Borderlands, cheekily named the original First Person Role Playing Shooter, combines the loot reward compulsion with the visceral combat of the FPS on a planet consumed by maniacs and heartless corporations. It’s a marriage of peanut butter and jelly for RPG fans exhausted by the inane concept of turn-based combat. But with bare-bones narration, mostly gleaned from written quest briefs, Borderlands inevitably holds the player on advancement and self-deceptive gun lotteries.
I take frightening pleasure in unnecessarily depleting an entire clip into the level 17 pterodactyl that caused me endless grief for the last 16 levels. The hours of frustration watching my arsenal harmlessly bounce off the over-leveled enemies is also a reminder of the grinding required, and the need for stronger guns. But the clank of the rifle’s hammer on the empty chamber after killing the once unbeatable foe is the same satisfaction of draining a glass or pounding the final inch of a nail; closure is what we crave. But closure does not keep me playing Borderlands. As quickly as I found a ludicrously powerful scoped shotgun with acid tipped bullets, or killed the level 17 flying death, I find myself cowering from the level 23 marauder and cursing my now ineffectual arsenal.
But before I quit in a huff, the shower of goodies and new weapons from the pterodactyl’s corpse draws me near, golden credits and weapons, is not unlike the tinkling of slot machines. The sound of coins hitting the metal trays is enough to stimulate the senses. All you can hear on the floor is the constant glitter and chimes of other people winning money. No matter who you are when there’s a chance to win big, no matter the odds, your brain thinks, “Maybe I will win.”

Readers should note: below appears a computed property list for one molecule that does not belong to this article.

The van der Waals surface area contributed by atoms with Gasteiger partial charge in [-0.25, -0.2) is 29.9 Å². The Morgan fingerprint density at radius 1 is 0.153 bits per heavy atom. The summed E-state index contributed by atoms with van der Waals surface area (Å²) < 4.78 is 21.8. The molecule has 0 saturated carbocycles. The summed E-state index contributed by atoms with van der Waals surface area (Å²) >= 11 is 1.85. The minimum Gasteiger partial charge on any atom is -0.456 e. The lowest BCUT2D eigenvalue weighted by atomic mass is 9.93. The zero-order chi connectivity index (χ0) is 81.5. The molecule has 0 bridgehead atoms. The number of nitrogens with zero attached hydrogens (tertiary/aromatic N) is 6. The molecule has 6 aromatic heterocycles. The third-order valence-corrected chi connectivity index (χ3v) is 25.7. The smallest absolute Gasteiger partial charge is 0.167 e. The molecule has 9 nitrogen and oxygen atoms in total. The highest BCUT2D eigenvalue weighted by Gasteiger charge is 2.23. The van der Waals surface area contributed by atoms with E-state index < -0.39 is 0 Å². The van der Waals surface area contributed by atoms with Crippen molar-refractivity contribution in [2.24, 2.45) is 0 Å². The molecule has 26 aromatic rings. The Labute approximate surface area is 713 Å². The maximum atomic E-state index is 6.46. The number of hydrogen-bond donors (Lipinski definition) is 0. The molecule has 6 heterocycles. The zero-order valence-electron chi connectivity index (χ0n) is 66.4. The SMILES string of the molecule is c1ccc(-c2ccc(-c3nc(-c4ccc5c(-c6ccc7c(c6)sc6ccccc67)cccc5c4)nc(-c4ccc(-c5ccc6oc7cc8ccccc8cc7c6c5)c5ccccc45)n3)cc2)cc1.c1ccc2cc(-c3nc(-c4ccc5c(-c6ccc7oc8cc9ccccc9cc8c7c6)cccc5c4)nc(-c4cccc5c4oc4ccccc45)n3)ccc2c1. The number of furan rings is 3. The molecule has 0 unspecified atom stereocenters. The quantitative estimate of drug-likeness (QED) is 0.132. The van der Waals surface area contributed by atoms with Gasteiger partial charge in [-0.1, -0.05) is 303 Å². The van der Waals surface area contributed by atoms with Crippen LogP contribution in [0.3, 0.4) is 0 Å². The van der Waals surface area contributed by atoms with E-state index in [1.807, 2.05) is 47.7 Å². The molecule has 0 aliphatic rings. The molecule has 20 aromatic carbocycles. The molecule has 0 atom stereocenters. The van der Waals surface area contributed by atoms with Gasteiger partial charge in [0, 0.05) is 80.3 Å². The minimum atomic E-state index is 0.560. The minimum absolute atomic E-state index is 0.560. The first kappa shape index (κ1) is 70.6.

I always despised chronic gamblers. I heard stories of men and women taking their paychecks to the casinos on Friday night and fettering their grocery money away for the next week. The compulsion seems greedy and foolish from the outside, because I had never felt the euphoria of making money appear out of ivory dice, an invisible alchemy that turns gold into plastic chips.
The human brain has no automatic way of understanding odds. It’s the same reason people buy lottery tickets. Unless the odds are absolutely zero, we have no concept of 10% or 0.00010%. Borderlands scratches a similar itch. If we understood that there are only six types of guns, and that they can only be marginally better than what we have now, we may not continue to open the chests.
Psychologist Mark Griffiths researches the attraction to lotteries and suggests humans naturally look for positive outcomes. If you told someone the chance of getting cancer was one in fourteen million, they’d sleep easy thinking it couldn’t possibly happen. Yet the same person, if told their chances of winning the lottery were one in 14 million, they’d think, “it has to be someone, so why not me?”
The psychology of the near miss is also a misconception. If the lottery number is 37 and yours was 38, it’s easy to think you were so close. The potential of winning reinforces our desire to try again. But each number has the same chance of winning.
Casinos exist in all their lavishness because people don’t win their money back.